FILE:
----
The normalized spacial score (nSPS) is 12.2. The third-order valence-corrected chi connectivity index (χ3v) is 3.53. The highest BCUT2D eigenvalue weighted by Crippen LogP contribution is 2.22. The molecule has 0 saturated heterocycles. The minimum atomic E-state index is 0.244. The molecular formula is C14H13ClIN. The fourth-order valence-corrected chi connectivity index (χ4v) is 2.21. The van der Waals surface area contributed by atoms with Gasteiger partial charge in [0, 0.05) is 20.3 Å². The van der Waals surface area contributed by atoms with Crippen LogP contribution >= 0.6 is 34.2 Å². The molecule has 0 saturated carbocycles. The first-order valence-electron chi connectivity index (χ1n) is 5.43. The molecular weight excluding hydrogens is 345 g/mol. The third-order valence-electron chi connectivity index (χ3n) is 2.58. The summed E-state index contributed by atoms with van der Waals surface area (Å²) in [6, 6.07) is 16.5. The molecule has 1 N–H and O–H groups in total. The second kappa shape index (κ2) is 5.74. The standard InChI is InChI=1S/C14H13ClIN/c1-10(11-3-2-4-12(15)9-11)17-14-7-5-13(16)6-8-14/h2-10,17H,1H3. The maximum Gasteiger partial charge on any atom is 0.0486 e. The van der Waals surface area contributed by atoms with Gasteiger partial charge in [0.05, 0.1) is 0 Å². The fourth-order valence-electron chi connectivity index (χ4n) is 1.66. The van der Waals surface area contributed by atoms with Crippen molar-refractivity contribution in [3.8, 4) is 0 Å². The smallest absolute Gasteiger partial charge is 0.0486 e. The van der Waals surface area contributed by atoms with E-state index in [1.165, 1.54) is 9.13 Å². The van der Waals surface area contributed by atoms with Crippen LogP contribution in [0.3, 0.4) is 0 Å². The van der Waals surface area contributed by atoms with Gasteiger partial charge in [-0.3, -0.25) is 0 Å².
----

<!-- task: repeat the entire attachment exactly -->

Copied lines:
The normalized spacial score (nSPS) is 12.2. The third-order valence-corrected chi connectivity index (χ3v) is 3.53. The highest BCUT2D eigenvalue weighted by Crippen LogP contribution is 2.22. The molecule has 0 saturated heterocycles. The minimum atomic E-state index is 0.244. The molecular formula is C14H13ClIN. The fourth-order valence-corrected chi connectivity index (χ4v) is 2.21. The van der Waals surface area contributed by atoms with Gasteiger partial charge in [0, 0.05) is 20.3 Å². The van der Waals surface area contributed by atoms with Crippen LogP contribution >= 0.6 is 34.2 Å². The molecule has 0 saturated carbocycles. The first-order valence-electron chi connectivity index (χ1n) is 5.43. The molecular weight excluding hydrogens is 345 g/mol. The third-order valence-electron chi connectivity index (χ3n) is 2.58. The summed E-state index contributed by atoms with van der Waals surface area (Å²) in [6, 6.07) is 16.5. The molecule has 1 N–H and O–H groups in total. The second kappa shape index (κ2) is 5.74. The standard InChI is InChI=1S/C14H13ClIN/c1-10(11-3-2-4-12(15)9-11)17-14-7-5-13(16)6-8-14/h2-10,17H,1H3. The maximum Gasteiger partial charge on any atom is 0.0486 e. The van der Waals surface area contributed by atoms with Gasteiger partial charge in [0.05, 0.1) is 0 Å². The fourth-order valence-electron chi connectivity index (χ4n) is 1.66. The van der Waals surface area contributed by atoms with Crippen molar-refractivity contribution in [3.8, 4) is 0 Å². The smallest absolute Gasteiger partial charge is 0.0486 e. The van der Waals surface area contributed by atoms with E-state index in [1.165, 1.54) is 9.13 Å². The van der Waals surface area contributed by atoms with Crippen LogP contribution in [0.3, 0.4) is 0 Å². The van der Waals surface area contributed by atoms with Gasteiger partial charge in [-0.3, -0.25) is 0 Å².